cense, even for So.OOO license fee? The
true parallel of the tiger business with
the high license business is this: Home
evil disposed person has turned 100 or
1,000 tigers loose in the city. The citi
zens are getting together to extermin
ate the whole lot, when several persons
say, we wiJl pay into the city treasury
SoOO apiece for the privilege of letting
50 or 500, as the case may lie, of these
tigers run at large in the city and de
vour our boys and girls." Where are
the city officials who would listen to
such a proposition? Yet that is precis
ely what is asked by those who are
willing to sell liquor to destroy both
body and soul of our children, and
break up our homes, and bring the gray
hairs of parents in sorrow to the grave.
Brother Crosby may be a good moderate-drinking
and high license temper
ance man, yet we feel safe in saying
that when he turned his tiger loose, he
certainly stirred up the wrong animal.
The Coos Bay Xetva and the Bnndon
Recorder are kicking hard, jUtit the
annexation of Josephine county to Coos
and Curry counties for senatorial repre
sentation in the next legislature aud
denounce that move as well as the en
tire scn:i(o-i;d rc -apportionment as a
"politi"! job,"
The following are thirty sound rea
sons for the Prohibition of the traffic In
intoxicating liquors:
1. They deprive men of their reason
for the time In-ing.
2. They destroy men of the greatest
Intellectual strength.
3. 1 hey foster and encourage every
species of immorality.
4. 1 tiev oar tne progress or civiliza
tion and religion.
5. They destroy the peace and happi
ness of tens of thousands of families,
fi. Thev reduce manv virtuous wives
and children to beggers,
7. They cause many thousands or
8. They prevent all reformation of
l. They render abortive the strongest
10. The millions of property expend
ed in them are lost.
11. They cause the majority of cases
of insanity.
12. They destroy both the body and
the soul.
13. They burden goiter people with
millions for the support of paiiers.
14. They cause immense expendi
tures to prevent crime.
15. They cont sober people immense
sums in charity.
20. They burden the country with
enormous taxes.
17. Because moderate drinkers want
the temptation removed.
IS. Drunkards want the opportunity
19. Sober people want the nuisance
20. Tax-payers want the burden re
moved. Resolutions of Condolence.
rmiiAS Casti f. Haul.
Hrownnviluc, May li 1S7.
To the Chancellor Commander, Vire clmneellor.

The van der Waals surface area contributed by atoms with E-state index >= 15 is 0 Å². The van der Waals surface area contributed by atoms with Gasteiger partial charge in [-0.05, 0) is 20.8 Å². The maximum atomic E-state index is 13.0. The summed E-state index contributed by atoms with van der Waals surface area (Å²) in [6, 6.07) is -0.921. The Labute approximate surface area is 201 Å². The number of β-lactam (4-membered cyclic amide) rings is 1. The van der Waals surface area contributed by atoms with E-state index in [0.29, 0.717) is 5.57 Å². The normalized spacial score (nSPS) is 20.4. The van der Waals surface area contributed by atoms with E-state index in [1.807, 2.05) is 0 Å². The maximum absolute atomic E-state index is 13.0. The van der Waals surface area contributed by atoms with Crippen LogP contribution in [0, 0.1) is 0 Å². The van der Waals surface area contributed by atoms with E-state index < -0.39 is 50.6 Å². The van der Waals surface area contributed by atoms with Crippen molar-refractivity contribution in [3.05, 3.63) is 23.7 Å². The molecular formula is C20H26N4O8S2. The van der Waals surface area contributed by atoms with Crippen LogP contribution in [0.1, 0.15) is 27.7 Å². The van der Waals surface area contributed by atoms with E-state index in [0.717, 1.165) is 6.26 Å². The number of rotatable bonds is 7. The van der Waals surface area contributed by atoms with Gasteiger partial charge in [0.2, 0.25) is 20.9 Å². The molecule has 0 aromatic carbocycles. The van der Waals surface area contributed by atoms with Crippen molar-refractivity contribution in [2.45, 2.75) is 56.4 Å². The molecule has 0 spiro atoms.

oaii-er and Members of ltowdnU Lodte, No. 10,
Your oommittc appointed to pnnare resolutions
on the death of our Moved brother Knlglit. V. E.
TempleUm. of Ifciu-dall Lodjre No. lii, K. of P., of
I$n.wnville, Or. beg leave to submit the follow inir:
Whkkkas, Knight C. K. Templetoti, ha pnwil
from earth to tin: mipreme lodge a'-ove, to meet
Willi us mo more in this earthly h-phere, therefore
be it
Ickjolyf.Bw Thnt bv the death of our beloved
brother, C. E. Tetujlcton. thin lodge ha bwt a
fniihful and roost zealot) worker, the order at larpe,
an enniei't, pvnint. and warm hearted tnemler,
and his mother and family a tender and luring son
and brother.
lttxit.VKK. That while we mourn Ms liwa. a one
most denr to us. we mii-t bow iu humble mbjuis
sion to Him w how word is law.
Knwu.VKii, That we endeavor to emulate his
many virtues, so that when we are railed upon to
lay down our anus here, it ean be truly haid of
u, a of our departed brother, "well done thou
brave and valuta Kniuht," That this preamble and thee roln
tions be spread uion the journal of this ldire. and
that a copy thereof, duly entroew'd. lie transmitted
to the family of the deceased brother.
Yon -:- Certainly
Of Clothes
this spuing.
Why don't you go to 11LAIN, the
Leader in Clothing.
From Eastern Factories.
Nobby Patterns & Styles, Cheap.
PARTMENT. We are confident of Pleasing you. AH
we ask is the opportunity of
showing you
Through our Stock.
The Celebrated Brownsiille Goods.'
L. E. BLA1N,
Leading Clothier and Merchant Tailor,
Albany, Orkoox.
Churchill iv: Montetli's Space.
Owingr to Constant Crowds
Of close buyers at our store we must
postpone the pleasure of entertaining
the public with a column of reading
matter, until the busy season is over.
Alk your retailer for Oi Orltrlnnl 93 Pho,
Beware of Imitauona.
anleaa bearinfftlila Stamp
9 VV ovin, j DPXIXIIIM iu
imrxuniiy,vcnnjrt ana Afy
pearonc. A postal card ftont
to am win oring you imorma
v ssv won now vo pei mis noo
lX 'SV, InanyStateor Territory-
Boston. iUfi.
This sho Msnda higher In the estimation of
Wearm than any other tn the world. TVmnaniU
Who wear It wlU tell you the rca&ou l yon ask them.
Churchill & Monteith
Li:hano.', - Oregon.
The Weather Will Now Permit
The wearing of Lawns and other light
fabrics. Montague, with his usual en
ergy, Is offering nn elegant line of sum
mer dress eootis, organdieK. cable cords.
etc. Ilis stock of parasols comprises
:iv elegant shapes, and of splendid
lit v. These as well as his Increased
stock of general merchandise were
bought for t ash aud will Imj sold at
popular prices as Inaugurated. by Mon
tague. I am Sole Proprietor
of "Montagues f 2.00 shot?" for men's
wear. Kveryltody prefers them to any
others iu the market. Ik) not buy any
others until you have seen them.
The Farming Community
Have been annoyed with price lists
sent them wherein apparent bargains
are offered. The unwary are some
times caught with this kind of chaff.
Montague promises to sell as low as the
lowest of these lists, and give .1 per
cent off for the cash beside. IJuyyour
gttods of Montague. He I demonstrat